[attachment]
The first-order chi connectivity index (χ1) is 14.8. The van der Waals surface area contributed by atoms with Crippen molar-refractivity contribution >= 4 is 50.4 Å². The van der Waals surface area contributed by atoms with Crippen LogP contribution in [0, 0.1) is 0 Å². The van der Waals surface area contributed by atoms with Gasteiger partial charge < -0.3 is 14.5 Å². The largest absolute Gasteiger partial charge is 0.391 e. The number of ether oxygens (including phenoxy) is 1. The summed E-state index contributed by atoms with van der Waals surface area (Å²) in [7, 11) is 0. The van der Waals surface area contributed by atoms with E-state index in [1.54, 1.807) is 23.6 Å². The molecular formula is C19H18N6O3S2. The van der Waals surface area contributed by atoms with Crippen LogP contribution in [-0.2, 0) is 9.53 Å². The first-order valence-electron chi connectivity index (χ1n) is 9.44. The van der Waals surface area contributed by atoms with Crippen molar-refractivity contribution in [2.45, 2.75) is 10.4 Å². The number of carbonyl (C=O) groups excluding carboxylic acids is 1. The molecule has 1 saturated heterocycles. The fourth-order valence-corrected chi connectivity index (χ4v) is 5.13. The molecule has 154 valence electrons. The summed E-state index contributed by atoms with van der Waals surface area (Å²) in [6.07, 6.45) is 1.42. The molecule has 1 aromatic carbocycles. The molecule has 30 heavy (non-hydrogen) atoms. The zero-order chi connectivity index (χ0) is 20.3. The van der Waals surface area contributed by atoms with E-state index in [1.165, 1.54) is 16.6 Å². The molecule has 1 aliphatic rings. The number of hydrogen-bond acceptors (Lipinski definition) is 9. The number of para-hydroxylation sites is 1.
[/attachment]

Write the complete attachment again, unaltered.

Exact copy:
The first-order chi connectivity index (χ1) is 14.8. The van der Waals surface area contributed by atoms with Crippen molar-refractivity contribution >= 4 is 50.4 Å². The van der Waals surface area contributed by atoms with Crippen LogP contribution in [0, 0.1) is 0 Å². The van der Waals surface area contributed by atoms with Gasteiger partial charge < -0.3 is 14.5 Å². The largest absolute Gasteiger partial charge is 0.391 e. The number of ether oxygens (including phenoxy) is 1. The summed E-state index contributed by atoms with van der Waals surface area (Å²) in [7, 11) is 0. The van der Waals surface area contributed by atoms with E-state index in [1.54, 1.807) is 23.6 Å². The molecular formula is C19H18N6O3S2. The van der Waals surface area contributed by atoms with Crippen LogP contribution in [-0.2, 0) is 9.53 Å². The first-order valence-electron chi connectivity index (χ1n) is 9.44. The van der Waals surface area contributed by atoms with Crippen molar-refractivity contribution in [2.45, 2.75) is 10.4 Å². The number of carbonyl (C=O) groups excluding carboxylic acids is 1. The molecule has 1 saturated heterocycles. The fourth-order valence-corrected chi connectivity index (χ4v) is 5.13. The molecule has 154 valence electrons. The summed E-state index contributed by atoms with van der Waals surface area (Å²) in [6.07, 6.45) is 1.42. The molecule has 1 aromatic carbocycles. The molecule has 30 heavy (non-hydrogen) atoms. The zero-order chi connectivity index (χ0) is 20.3. The van der Waals surface area contributed by atoms with E-state index in [1.165, 1.54) is 16.6 Å². The molecule has 1 aliphatic rings. The number of hydrogen-bond acceptors (Lipinski definition) is 9. The number of para-hydroxylation sites is 1.